by Denise Golinowski
Hi! Welcome to Myth Perceptions where I explore and then share aspects of myth and legend that I have encountered in my reading and writing. Currently, I’m exploring the stories, myths and legends pertaining to fairies.
Today’s spotlight is on that original Wailer – The Banshee!
The Banshee – from the original Irish “bean sidhe” – is a fairy creature who foretells death with horrendous wailing.
Myth claims that the banshee will appear as an old woman washing bloody clothing or armor of the one who is to die. Not all banshees shriek, some are quite melodious, though I even read something about it sounding like boards being rubbed together (Everyone’s a critic!). Depending on family mythology, the banshee sometimes appears as a beautiful woman, a rabbit, a crow, a stoat or weasel (creatures associated with witchcraft BTW).
Some Irish families have traditionally claimed a banshee as their own portent of doom. One source claims that Irish families whose names begin with O’ or Mac are most often recipients of this particular honor. Another source listed five original families: O’Neills, O’Briens, O’Connors, O’Gradys, and Kavanaghs. That list has become extended through marriage.
I read that the myth of the banshee may have arisen from the lament, an ancient funeral tradition of having professional mourners, or keeners, attend funerals. A peculiar tradition, however, I suppose that the more weeping and wailing at a funeral, the more beloved the deceased was believed to have been. And if the family can’t provide enough volume, adding some choice voices to the mix helped. Also saves on the personal hypocrisy, eh? And, if you’re going to hire folks to weep and wail, why not kick it up a notch and claim that YOUR family actually has someone supernatural coming to mourn your dead? Talk about status seeking. No offense intended to the Irish banshees.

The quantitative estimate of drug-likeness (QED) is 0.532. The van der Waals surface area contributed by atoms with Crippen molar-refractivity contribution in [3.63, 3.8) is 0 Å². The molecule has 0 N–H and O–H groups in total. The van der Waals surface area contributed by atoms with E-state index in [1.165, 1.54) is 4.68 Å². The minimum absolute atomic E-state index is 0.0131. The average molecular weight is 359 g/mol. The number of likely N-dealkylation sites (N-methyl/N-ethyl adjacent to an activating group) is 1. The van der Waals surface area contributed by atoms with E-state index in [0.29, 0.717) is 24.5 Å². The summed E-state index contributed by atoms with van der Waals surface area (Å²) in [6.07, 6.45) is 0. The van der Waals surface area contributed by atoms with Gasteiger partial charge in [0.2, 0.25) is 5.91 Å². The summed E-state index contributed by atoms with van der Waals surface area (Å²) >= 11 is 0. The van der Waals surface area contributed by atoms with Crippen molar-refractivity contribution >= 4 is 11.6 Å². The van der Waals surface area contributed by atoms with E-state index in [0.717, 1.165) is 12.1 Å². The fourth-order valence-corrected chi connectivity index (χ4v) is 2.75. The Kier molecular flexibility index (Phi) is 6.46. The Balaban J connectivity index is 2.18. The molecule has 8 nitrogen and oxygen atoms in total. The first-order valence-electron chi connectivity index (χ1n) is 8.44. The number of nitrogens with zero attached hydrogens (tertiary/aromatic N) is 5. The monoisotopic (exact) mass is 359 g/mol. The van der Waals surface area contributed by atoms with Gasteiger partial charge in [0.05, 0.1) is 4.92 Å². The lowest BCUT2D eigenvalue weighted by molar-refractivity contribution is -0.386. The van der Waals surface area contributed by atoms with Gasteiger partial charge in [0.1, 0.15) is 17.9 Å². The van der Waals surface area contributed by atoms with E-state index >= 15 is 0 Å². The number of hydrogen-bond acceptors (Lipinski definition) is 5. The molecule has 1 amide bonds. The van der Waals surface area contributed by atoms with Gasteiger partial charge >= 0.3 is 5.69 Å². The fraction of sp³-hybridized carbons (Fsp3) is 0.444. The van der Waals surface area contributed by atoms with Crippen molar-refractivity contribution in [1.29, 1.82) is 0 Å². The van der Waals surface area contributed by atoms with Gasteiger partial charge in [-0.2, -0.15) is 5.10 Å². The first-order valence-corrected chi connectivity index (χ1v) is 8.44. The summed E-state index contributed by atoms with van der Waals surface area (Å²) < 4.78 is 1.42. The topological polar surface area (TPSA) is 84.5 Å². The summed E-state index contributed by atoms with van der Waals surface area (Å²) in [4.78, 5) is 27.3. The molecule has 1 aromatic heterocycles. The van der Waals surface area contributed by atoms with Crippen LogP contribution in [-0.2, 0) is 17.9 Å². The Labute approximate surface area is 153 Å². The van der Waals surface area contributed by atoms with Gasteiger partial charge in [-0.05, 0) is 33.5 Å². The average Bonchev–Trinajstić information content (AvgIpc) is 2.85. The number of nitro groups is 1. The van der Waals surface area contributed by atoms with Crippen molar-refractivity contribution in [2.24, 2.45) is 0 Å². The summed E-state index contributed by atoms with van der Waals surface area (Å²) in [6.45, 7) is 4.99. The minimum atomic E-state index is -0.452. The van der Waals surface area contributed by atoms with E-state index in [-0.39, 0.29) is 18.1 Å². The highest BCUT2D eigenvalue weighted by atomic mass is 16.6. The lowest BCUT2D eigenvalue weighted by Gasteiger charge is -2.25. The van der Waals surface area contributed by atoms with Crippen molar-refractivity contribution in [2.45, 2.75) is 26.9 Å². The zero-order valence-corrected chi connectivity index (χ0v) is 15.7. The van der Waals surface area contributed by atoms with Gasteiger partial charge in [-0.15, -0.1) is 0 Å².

To make the shift from a funeral accompaniment to a prophetic visit, one theory offered is that since the fae have foresight, they could see the death before it occurred. Then again, in an age without instantaneous communication, the fae’s ability to see afar would let them see the death as it occurred and well before the family received official news. This would look like prophecy, wouldn’t it?
The Irish Banshee’s Scottish counterpart is the bean nighe and they appear in some American myths/folktales as well (probably carried to our shores by the arrival of Irish immigrants).
Banshees have appeared in many forms and media. From Disney’s Darby O’Gill and the Little People (Did you catch that? O’Gill) to Marvel Comics as Banshee, a MALE Irish Superhero to TV series like Charmed (Season 3, Look Who’s Barking).
Well, I think I’ll wrap it up right here. I hope you enjoyed another foray into the world of the fae and will come back next month to see where else my research has taken me.
Denise Golinowski is a reader and writer of fantasy and romance. Her enovella, Collector’s Item, is available as both print and ebook The Wild Rose Press.
Her first enovella, The Festival of the Flowers: The Courtesan and the Scholar is also available through the Wild Rose Press. You can visit her blog at Golinowski’s Gambol.